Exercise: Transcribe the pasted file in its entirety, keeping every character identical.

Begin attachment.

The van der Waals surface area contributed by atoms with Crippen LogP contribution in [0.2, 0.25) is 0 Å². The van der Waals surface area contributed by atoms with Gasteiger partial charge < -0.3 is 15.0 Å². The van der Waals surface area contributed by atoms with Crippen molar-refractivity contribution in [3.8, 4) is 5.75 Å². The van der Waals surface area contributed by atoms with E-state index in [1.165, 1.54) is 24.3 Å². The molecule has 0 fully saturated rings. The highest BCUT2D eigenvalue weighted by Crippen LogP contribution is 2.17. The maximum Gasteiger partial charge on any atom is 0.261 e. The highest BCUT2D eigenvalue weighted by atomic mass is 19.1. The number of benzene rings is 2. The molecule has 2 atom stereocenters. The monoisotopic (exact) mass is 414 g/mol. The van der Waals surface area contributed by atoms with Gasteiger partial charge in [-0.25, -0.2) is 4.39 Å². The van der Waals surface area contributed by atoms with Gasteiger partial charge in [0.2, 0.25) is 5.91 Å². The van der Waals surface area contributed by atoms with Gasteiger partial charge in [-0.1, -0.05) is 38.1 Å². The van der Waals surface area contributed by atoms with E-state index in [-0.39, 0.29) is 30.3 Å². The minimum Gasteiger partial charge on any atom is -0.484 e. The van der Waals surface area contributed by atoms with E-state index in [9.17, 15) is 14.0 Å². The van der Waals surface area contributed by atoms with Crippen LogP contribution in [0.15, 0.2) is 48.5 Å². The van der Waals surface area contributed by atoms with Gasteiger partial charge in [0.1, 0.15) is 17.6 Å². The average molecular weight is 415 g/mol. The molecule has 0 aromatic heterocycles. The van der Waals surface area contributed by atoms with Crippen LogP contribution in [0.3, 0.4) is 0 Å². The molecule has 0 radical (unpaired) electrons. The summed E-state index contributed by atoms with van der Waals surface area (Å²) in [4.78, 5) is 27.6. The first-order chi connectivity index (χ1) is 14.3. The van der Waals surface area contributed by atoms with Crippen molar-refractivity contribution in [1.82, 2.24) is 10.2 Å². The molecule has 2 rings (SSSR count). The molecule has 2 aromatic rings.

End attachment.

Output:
The van der Waals surface area contributed by atoms with Crippen LogP contribution in [0.2, 0.25) is 0 Å². The van der Waals surface area contributed by atoms with Gasteiger partial charge < -0.3 is 15.0 Å². The van der Waals surface area contributed by atoms with Crippen molar-refractivity contribution in [3.8, 4) is 5.75 Å². The van der Waals surface area contributed by atoms with E-state index in [1.165, 1.54) is 24.3 Å². The molecule has 0 fully saturated rings. The highest BCUT2D eigenvalue weighted by Crippen LogP contribution is 2.17. The maximum Gasteiger partial charge on any atom is 0.261 e. The highest BCUT2D eigenvalue weighted by atomic mass is 19.1. The number of benzene rings is 2. The molecule has 2 atom stereocenters. The monoisotopic (exact) mass is 414 g/mol. The van der Waals surface area contributed by atoms with Gasteiger partial charge in [-0.25, -0.2) is 4.39 Å². The van der Waals surface area contributed by atoms with Gasteiger partial charge in [0.2, 0.25) is 5.91 Å². The van der Waals surface area contributed by atoms with Gasteiger partial charge in [-0.1, -0.05) is 38.1 Å². The van der Waals surface area contributed by atoms with E-state index in [-0.39, 0.29) is 30.3 Å². The minimum Gasteiger partial charge on any atom is -0.484 e. The van der Waals surface area contributed by atoms with E-state index in [9.17, 15) is 14.0 Å². The van der Waals surface area contributed by atoms with Crippen LogP contribution in [0.15, 0.2) is 48.5 Å². The van der Waals surface area contributed by atoms with Gasteiger partial charge in [0.1, 0.15) is 17.6 Å². The average molecular weight is 415 g/mol. The molecule has 0 aromatic heterocycles. The van der Waals surface area contributed by atoms with Crippen LogP contribution in [0.3, 0.4) is 0 Å². The molecule has 0 radical (unpaired) electrons. The summed E-state index contributed by atoms with van der Waals surface area (Å²) in [4.78, 5) is 27.6. The first-order chi connectivity index (χ1) is 14.3. The van der Waals surface area contributed by atoms with Crippen molar-refractivity contribution in [1.82, 2.24) is 10.2 Å². The molecule has 2 rings (SSSR count). The molecule has 2 aromatic rings.